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VR Trends Include 3D Audio, More AI and Conversational Platforms

virtual reality

A new report covering trends in virtual reality has suggested that three-dimensional audio will begin appearing along with "conversational platforms" and the increased use of artificial intelligence.

According to "Virtual Reality - Thematic Research" from data analysis firm Global Data, audio has been overlooked, even as display technologies for VR continue being improved. "The growing demand for untethered headsets, along with the inherent limitations of human eyes, have necessitated the synchronization of visuals with 3D audio for a truly immersive experience," the researchers said in a statement. The use of digital signal processors to improve audio quality is becoming a "standard requirement in the VR market," the report noted. Among the companies that are exploring the potential of 3D audio are Dolby Labs (with Atmos), Panasonic and 3D Sound Labs/Mimi Hearing Technologies.

Jarvis-like conversational platforms are gaining steam, albeit slowly, the report asserted. Last year Facebook announced that a new voice assistant would be added to Oculus devices, but the release date for that has been elusive. Likewise, Google "has yet to integrate Google Assistant into Daydream VR [or] Lenovo's Mirage Solo." The biggest movement in this area could be Amazon's incorporation of its conversational interface, Lex, into its Sumerian VR/augmented reality managed service.

One area that is seeing faster pickup is the use of AI, which is becoming "pervasive" in VR applications, the report stated, resulting in enhancements to the "intelligence of virtual characters" and delivery of a "rich immersive environment." Examples include Google's experimental Daydream 6DoF (six degrees of freedom) controllers to the Lenovo Mirage Solo with Daydream; Facebook's DeepFocus neural network that uses AI to improve focus; and LG's use of AI to minimize motion sickness among VR users.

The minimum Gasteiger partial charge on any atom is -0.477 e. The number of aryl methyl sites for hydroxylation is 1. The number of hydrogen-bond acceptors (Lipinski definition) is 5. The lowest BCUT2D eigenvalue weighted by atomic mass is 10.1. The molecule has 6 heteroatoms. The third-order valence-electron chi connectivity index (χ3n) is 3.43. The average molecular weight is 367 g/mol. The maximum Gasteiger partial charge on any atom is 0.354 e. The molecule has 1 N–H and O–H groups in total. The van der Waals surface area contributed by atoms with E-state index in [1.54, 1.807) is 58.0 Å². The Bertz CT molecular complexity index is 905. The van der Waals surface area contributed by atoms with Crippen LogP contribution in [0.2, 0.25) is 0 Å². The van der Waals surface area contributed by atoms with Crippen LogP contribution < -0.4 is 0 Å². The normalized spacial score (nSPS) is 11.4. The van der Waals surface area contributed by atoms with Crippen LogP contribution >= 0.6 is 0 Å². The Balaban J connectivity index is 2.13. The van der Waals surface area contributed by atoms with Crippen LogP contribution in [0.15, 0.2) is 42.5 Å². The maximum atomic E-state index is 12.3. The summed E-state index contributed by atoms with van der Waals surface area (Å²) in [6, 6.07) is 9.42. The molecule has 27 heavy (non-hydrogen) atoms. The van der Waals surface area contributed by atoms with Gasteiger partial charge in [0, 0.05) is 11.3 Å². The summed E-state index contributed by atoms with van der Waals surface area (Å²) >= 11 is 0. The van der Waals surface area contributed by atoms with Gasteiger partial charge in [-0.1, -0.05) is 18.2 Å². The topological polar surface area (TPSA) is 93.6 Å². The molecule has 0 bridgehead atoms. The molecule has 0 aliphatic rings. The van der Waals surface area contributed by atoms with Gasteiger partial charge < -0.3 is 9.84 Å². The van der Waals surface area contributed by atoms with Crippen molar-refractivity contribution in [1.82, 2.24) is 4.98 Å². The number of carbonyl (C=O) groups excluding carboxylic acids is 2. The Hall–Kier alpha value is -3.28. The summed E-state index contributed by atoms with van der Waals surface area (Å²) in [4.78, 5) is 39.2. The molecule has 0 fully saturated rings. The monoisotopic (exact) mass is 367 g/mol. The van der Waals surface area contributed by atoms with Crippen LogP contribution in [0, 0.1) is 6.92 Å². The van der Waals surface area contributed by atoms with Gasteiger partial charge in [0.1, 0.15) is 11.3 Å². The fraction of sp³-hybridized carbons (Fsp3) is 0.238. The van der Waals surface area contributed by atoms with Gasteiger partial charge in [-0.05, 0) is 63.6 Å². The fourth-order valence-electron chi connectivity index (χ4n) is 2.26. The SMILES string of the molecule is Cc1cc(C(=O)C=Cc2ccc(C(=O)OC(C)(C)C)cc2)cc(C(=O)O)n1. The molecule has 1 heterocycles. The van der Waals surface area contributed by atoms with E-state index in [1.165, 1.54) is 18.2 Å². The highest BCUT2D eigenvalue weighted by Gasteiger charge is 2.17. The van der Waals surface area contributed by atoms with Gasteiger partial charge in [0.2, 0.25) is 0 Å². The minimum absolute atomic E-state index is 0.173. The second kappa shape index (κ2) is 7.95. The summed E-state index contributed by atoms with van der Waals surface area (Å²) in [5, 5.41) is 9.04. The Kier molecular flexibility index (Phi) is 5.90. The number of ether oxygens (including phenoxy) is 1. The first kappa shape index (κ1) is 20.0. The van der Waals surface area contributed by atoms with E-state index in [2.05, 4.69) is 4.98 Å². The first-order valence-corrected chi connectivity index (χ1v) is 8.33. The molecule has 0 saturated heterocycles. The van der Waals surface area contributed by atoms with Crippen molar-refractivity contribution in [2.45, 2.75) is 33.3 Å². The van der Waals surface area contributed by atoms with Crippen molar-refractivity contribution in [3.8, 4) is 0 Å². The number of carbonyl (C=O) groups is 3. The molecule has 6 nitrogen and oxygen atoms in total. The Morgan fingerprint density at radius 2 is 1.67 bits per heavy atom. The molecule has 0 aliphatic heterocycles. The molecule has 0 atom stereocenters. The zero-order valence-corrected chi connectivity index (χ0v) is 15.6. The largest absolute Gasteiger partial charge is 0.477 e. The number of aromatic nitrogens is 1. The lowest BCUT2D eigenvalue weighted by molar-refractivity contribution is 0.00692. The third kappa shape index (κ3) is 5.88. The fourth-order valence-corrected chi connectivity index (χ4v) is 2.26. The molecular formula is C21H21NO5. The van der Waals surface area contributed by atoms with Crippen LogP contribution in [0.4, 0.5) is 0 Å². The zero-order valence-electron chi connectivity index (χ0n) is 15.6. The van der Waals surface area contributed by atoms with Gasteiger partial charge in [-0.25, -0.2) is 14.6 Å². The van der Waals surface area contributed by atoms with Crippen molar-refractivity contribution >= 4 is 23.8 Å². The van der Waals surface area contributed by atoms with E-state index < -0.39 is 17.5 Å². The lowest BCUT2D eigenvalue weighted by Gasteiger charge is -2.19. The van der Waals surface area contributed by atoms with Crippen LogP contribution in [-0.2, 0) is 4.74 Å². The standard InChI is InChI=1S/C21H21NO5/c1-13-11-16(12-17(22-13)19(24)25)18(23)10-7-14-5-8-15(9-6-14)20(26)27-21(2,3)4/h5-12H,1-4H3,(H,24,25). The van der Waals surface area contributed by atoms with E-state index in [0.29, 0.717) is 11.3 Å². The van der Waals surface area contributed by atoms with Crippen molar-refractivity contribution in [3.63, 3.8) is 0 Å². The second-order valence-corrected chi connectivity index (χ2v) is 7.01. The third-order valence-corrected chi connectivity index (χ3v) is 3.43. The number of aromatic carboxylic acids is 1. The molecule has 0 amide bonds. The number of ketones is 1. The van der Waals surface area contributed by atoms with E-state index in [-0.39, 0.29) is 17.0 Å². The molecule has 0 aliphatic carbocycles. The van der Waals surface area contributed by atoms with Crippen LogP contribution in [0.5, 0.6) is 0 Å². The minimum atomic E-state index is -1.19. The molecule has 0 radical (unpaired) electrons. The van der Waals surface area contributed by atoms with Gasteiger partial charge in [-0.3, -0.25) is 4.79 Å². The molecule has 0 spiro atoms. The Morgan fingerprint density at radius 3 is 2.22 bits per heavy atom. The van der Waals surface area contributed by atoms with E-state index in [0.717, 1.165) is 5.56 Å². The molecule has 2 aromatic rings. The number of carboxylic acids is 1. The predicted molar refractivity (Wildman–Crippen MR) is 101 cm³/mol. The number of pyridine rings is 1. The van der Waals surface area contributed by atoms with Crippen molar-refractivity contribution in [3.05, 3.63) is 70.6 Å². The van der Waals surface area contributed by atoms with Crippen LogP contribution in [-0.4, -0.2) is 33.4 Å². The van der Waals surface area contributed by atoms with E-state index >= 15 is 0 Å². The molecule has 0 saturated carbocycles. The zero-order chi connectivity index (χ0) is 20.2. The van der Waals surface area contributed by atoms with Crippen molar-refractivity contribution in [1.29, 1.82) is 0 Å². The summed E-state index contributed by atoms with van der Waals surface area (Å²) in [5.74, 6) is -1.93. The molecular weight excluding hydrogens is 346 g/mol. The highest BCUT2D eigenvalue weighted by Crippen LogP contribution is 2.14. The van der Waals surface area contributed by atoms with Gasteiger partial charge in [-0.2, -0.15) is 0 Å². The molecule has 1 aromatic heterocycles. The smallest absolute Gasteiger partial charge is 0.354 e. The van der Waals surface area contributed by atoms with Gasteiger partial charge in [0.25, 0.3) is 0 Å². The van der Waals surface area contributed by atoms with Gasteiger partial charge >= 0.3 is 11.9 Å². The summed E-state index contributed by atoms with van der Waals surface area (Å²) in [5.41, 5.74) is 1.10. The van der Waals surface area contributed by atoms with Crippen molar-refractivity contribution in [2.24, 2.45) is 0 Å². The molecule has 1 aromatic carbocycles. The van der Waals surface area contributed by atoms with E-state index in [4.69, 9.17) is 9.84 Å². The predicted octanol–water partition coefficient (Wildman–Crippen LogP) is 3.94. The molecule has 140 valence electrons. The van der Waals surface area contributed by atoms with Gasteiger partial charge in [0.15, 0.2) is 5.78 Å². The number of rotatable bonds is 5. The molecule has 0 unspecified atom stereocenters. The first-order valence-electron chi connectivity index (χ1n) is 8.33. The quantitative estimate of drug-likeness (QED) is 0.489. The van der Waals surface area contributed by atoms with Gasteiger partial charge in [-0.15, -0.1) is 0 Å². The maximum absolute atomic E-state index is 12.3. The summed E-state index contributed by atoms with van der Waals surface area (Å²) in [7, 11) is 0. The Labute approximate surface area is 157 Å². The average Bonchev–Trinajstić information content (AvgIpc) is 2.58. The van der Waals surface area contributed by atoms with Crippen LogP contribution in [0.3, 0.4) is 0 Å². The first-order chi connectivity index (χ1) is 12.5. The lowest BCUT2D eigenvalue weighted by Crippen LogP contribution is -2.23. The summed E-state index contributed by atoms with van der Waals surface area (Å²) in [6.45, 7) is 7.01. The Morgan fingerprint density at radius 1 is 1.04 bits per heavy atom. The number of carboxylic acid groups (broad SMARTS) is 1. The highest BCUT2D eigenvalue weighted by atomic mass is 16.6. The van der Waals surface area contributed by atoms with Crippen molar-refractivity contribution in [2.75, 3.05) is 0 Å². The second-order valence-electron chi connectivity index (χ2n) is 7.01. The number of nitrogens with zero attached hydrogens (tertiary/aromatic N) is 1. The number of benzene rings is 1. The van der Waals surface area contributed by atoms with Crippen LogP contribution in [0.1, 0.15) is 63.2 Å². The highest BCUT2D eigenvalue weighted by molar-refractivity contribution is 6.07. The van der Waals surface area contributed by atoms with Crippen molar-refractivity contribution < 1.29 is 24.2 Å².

The "untethered" headset is also becoming the norm. As the report explained, devices "such as the Oculus Go, HTC Vive Focus and Lenovo's offerings have popularized untethered VR headsets." The headsets don't need smartphones since they come with built-in processors, graphical processing units, sensors, batteries, memory chips and displays, which allow them "to operate independently." While the untethered headset does deliver a "more powerful VR experience" than the smartphone-based headsets, the researchers said, they "still lag in central processing unit and GPU power and functionality."

5G also holds the promise of reducing latency, providing high density and improving reliability, "all of which will benefit the VR industry," the report suggested. Non-VR gaming currently requires a minimum latency of 50 milliseconds, while VR requires less than 20 milliseconds. 5G's expected latency of 1 millisecond "should deliver exceptional experiences on VR devices," the authors wrote. "5G's potential to support one million devices within a single square kilometer, without the risk of streaming attenuation, would help the VR market to flourish."

The popularity of VR apps is growing, although mostly for gaming. The report found that virtual world community VRChat had 10,000 "daily peak concurrent users" and Sony's Astro Bot Rescue Mission for PlayStation could claim more than 58,000 watch hours on Steam. Popular non-game VR apps include Google Earth VR and virtual world community BigScreen VR.

The complete report is $1,950 from Global Data.

About the Author

Dian Schaffhauser is a former senior contributing editor for 1105 Media's education publications THE Journal, Campus Technology and Spaces4Learning.

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